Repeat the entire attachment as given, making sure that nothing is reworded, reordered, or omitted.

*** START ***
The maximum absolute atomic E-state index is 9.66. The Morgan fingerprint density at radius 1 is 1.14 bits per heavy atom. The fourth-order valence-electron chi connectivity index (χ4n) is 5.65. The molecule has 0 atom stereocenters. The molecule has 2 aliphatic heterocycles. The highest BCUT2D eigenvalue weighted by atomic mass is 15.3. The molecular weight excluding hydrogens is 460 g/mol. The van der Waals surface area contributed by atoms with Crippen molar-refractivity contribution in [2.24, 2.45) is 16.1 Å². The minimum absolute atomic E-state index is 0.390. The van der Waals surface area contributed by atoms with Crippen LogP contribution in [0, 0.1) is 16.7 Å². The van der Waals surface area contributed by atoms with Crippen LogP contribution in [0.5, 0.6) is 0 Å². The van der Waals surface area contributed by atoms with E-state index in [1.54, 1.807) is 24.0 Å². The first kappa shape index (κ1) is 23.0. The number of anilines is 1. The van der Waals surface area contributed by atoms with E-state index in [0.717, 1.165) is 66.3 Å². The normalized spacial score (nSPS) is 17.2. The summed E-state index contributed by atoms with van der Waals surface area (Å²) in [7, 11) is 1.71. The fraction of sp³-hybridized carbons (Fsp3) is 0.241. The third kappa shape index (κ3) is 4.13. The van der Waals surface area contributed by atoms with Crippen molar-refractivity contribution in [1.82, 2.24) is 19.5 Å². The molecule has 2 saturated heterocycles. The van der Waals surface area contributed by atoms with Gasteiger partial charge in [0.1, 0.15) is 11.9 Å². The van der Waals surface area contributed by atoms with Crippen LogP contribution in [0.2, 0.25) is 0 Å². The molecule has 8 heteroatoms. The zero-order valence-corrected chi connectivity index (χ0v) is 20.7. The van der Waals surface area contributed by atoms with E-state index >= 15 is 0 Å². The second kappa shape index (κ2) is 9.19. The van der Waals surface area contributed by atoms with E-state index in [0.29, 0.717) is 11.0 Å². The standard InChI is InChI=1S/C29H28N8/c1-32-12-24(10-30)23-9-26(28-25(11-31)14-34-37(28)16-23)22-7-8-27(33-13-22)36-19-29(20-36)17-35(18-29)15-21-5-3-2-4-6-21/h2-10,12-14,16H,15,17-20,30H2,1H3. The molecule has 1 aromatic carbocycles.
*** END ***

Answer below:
The maximum absolute atomic E-state index is 9.66. The Morgan fingerprint density at radius 1 is 1.14 bits per heavy atom. The fourth-order valence-electron chi connectivity index (χ4n) is 5.65. The molecule has 0 atom stereocenters. The molecule has 2 aliphatic heterocycles. The highest BCUT2D eigenvalue weighted by atomic mass is 15.3. The molecular weight excluding hydrogens is 460 g/mol. The van der Waals surface area contributed by atoms with Crippen molar-refractivity contribution in [2.24, 2.45) is 16.1 Å². The minimum absolute atomic E-state index is 0.390. The van der Waals surface area contributed by atoms with Crippen LogP contribution in [0, 0.1) is 16.7 Å². The van der Waals surface area contributed by atoms with Crippen LogP contribution in [0.5, 0.6) is 0 Å². The van der Waals surface area contributed by atoms with E-state index in [1.54, 1.807) is 24.0 Å². The first kappa shape index (κ1) is 23.0. The number of anilines is 1. The van der Waals surface area contributed by atoms with E-state index in [0.717, 1.165) is 66.3 Å². The normalized spacial score (nSPS) is 17.2. The summed E-state index contributed by atoms with van der Waals surface area (Å²) in [7, 11) is 1.71. The fraction of sp³-hybridized carbons (Fsp3) is 0.241. The third kappa shape index (κ3) is 4.13. The van der Waals surface area contributed by atoms with Crippen molar-refractivity contribution in [1.82, 2.24) is 19.5 Å². The molecule has 2 saturated heterocycles. The van der Waals surface area contributed by atoms with Gasteiger partial charge in [0.1, 0.15) is 11.9 Å². The van der Waals surface area contributed by atoms with Crippen LogP contribution in [0.2, 0.25) is 0 Å². The molecule has 8 heteroatoms. The zero-order valence-corrected chi connectivity index (χ0v) is 20.7. The van der Waals surface area contributed by atoms with E-state index >= 15 is 0 Å². The second kappa shape index (κ2) is 9.19. The van der Waals surface area contributed by atoms with E-state index in [0.29, 0.717) is 11.0 Å². The standard InChI is InChI=1S/C29H28N8/c1-32-12-24(10-30)23-9-26(28-25(11-31)14-34-37(28)16-23)22-7-8-27(33-13-22)36-19-29(20-36)17-35(18-29)15-21-5-3-2-4-6-21/h2-10,12-14,16H,15,17-20,30H2,1H3. The molecule has 1 aromatic carbocycles.